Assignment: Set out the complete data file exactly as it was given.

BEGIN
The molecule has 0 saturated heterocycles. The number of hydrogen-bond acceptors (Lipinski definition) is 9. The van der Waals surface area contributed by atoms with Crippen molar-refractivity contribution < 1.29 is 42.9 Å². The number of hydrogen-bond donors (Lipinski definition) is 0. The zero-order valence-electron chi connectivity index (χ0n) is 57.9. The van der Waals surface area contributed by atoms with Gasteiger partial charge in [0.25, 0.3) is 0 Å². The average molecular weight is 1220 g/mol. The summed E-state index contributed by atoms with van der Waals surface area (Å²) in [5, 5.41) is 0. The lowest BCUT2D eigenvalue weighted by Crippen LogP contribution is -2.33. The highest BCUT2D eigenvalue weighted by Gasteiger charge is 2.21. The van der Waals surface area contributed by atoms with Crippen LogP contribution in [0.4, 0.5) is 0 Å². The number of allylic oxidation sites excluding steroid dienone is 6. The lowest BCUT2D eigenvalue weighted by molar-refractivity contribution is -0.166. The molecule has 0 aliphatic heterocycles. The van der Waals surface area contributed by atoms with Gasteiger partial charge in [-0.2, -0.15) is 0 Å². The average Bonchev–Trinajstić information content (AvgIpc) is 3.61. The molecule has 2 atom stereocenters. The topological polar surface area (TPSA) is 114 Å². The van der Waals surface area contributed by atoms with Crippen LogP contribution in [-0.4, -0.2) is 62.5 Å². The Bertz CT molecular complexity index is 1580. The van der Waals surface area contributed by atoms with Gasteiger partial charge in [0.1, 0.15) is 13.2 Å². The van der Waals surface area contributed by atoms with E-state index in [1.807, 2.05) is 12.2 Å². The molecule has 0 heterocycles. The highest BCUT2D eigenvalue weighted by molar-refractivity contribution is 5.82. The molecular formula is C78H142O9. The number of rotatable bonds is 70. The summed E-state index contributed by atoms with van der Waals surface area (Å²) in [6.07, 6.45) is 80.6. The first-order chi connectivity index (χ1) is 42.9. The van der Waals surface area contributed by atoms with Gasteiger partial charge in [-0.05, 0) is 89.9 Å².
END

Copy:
The molecule has 0 saturated heterocycles. The number of hydrogen-bond acceptors (Lipinski definition) is 9. The van der Waals surface area contributed by atoms with Crippen molar-refractivity contribution < 1.29 is 42.9 Å². The number of hydrogen-bond donors (Lipinski definition) is 0. The zero-order valence-electron chi connectivity index (χ0n) is 57.9. The van der Waals surface area contributed by atoms with Gasteiger partial charge in [0.25, 0.3) is 0 Å². The average molecular weight is 1220 g/mol. The summed E-state index contributed by atoms with van der Waals surface area (Å²) in [5, 5.41) is 0. The lowest BCUT2D eigenvalue weighted by Crippen LogP contribution is -2.33. The highest BCUT2D eigenvalue weighted by Gasteiger charge is 2.21. The van der Waals surface area contributed by atoms with Crippen LogP contribution in [0.4, 0.5) is 0 Å². The number of allylic oxidation sites excluding steroid dienone is 6. The lowest BCUT2D eigenvalue weighted by molar-refractivity contribution is -0.166. The molecule has 0 aliphatic heterocycles. The van der Waals surface area contributed by atoms with Gasteiger partial charge in [-0.2, -0.15) is 0 Å². The average Bonchev–Trinajstić information content (AvgIpc) is 3.61. The molecule has 2 atom stereocenters. The topological polar surface area (TPSA) is 114 Å². The van der Waals surface area contributed by atoms with Crippen LogP contribution in [-0.4, -0.2) is 62.5 Å². The Bertz CT molecular complexity index is 1580. The van der Waals surface area contributed by atoms with Gasteiger partial charge in [0.1, 0.15) is 13.2 Å². The van der Waals surface area contributed by atoms with E-state index in [1.807, 2.05) is 12.2 Å². The molecule has 0 heterocycles. The highest BCUT2D eigenvalue weighted by molar-refractivity contribution is 5.82. The molecular formula is C78H142O9. The number of rotatable bonds is 70. The summed E-state index contributed by atoms with van der Waals surface area (Å²) in [6.07, 6.45) is 80.6. The first-order chi connectivity index (χ1) is 42.9. The van der Waals surface area contributed by atoms with Gasteiger partial charge in [-0.05, 0) is 89.9 Å².